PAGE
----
The Promise and Perils of Facial Recognition Technology
Lyndsey Jefferson speaks to Emily Taylor about the increasing prevalence of facial recognition technology and whether current laws are enough to address privacy concerns.
One of the first uses of facial recognition was as a military technology in Iraq and Afghanistan. Earlier this year, it was part of a controversial trial by London’s Metropolitan Police. How is this technology evolving to become a major part of everyday life?
We’re already seeing it. Many phones and applications offer the choice of having facial recognition as an alternative to a password, which provides a convenient and easy way to verify that it’s really you.
Of course, with that convenience comes a price and a worry about how it exactly works, who else has access to it and what it can be used for. The UK is quite unusual in that people tolerate very high levels of surveillance. It has the highest level of CCTV cameras per capita in any Western country. Those visiting the UK from more privacy-conscious countries like Germany are often shocked that people don’t seem to worry about it.
A natural progression of that is those cameras become smarter and smarter and they’re able to recognize people in different places. We see in China the controversy over social credit and the fact that as facial recognition improves, and as people are followed around in different contexts, they can be pinned to different locations or activities and be judged by those activities.
Critics of facial recognition technology say that it takes place in a legal vacuum, especially as the lines between public and private sectors using the technology become blurred. Have laws and policies caught up with the rapid advancement of AI and facial recognition?
The General Data Protection Regulation (GDPR) in Europe gives stringent protections for personal data, and the processing of sensitive personal data, like medical records and children’s records.
There are severe sanctions and organizations processing this data, whether they are private or public, must take appropriate security measures and ensure that they are processing the data in accordance with the data protection principles. It isn’t really a legal vacuum, but a sort of societal vacuum.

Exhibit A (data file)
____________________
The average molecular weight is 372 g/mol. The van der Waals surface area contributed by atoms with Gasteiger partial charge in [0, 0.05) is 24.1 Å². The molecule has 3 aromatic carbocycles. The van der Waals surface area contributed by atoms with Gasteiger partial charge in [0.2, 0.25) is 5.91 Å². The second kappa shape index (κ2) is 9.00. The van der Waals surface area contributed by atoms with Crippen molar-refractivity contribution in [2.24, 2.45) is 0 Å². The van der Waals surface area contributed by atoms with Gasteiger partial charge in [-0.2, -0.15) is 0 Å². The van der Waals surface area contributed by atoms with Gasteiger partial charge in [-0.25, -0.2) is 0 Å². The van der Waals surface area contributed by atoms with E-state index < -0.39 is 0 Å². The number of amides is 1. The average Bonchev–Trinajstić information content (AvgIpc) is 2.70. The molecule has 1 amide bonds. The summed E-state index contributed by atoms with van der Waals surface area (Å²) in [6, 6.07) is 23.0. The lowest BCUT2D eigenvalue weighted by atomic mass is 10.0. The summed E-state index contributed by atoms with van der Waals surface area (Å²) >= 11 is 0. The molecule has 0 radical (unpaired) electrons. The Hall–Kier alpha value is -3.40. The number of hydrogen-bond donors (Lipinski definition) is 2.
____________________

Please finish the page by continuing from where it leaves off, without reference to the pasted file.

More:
When it comes to so many technologies, not just facial recognition, we let society test them. We don’t really know the impact of living with these technologies, what could happen if they fall into the wrong hands, or even the insidious harm of an almost 360-degree erosion of privacy.
There are laws and you can normally adapt the enforcement of laws to most things that occur. What hasn’t really happened is a wider social conversation that isn’t just policy wonks, lawyers or techies, but a wider societal base about whether this is a good direction to go in. If people don’t think it is, how do they roll back from where it is now?
The FBI has one of the largest facial recognition databases, made up of around 640 million photos from driver’s licences, passports and mugshots. Around one in three Americans are part of this database. What consequences does facial recognition technology have for privacy and freedom of expression?
It’s part of a general trend where not just the state, but companies, almost know more about people than they know about themselves. Everyone is living with their Alexa, Siri or other devices that are always listening to them.
If you go back to the Cold War era, the Stasi in East Germany were one of the most organized and pervasive surveillance organizations ever. They had tons of files and miles of documents in storage on almost everybody in the population, but they didn’t have a fraction of the information that is now available to free, Western, liberal democracies about every individual.
There’s not just the FBI database, but going back to the Snowden revelations, a very wide-ranging sharing of data between private companies and governments. It’s a strange situation because people know about this as a society, but don’t seem that bothered by it. It might be that societies are changing in what they’re prepared to put up with and their trust in the state. Or that they haven’t yet imagined or been confronted with the harm to individual liberties.
They’re also more trusting in the integrity of computer systems, which is not always well-placed, and data integrity is one thing that people don’t really talk about. If you decided to hack into a system and frame somebody, or plant information about them digitally, hardly anybody will question that. There are studies that show that people are much more willing to obey a computer unquestioningly than they are willing to obey other people, which carries a lot of implications.
Facial recognition is much more advanced and prevalent in China and companies like Alibaba, Tencent and Baidu hold vast amounts of personal data from China’s 1.4 billion people. How do public perceptions of tech and AI differ in China to Western countries?
I think there are different social norms and a different regime in China and so what’s normal is different to what might feel normal in the West. There are also a lot of parallels in the way technology is developing and in the way it’s being used.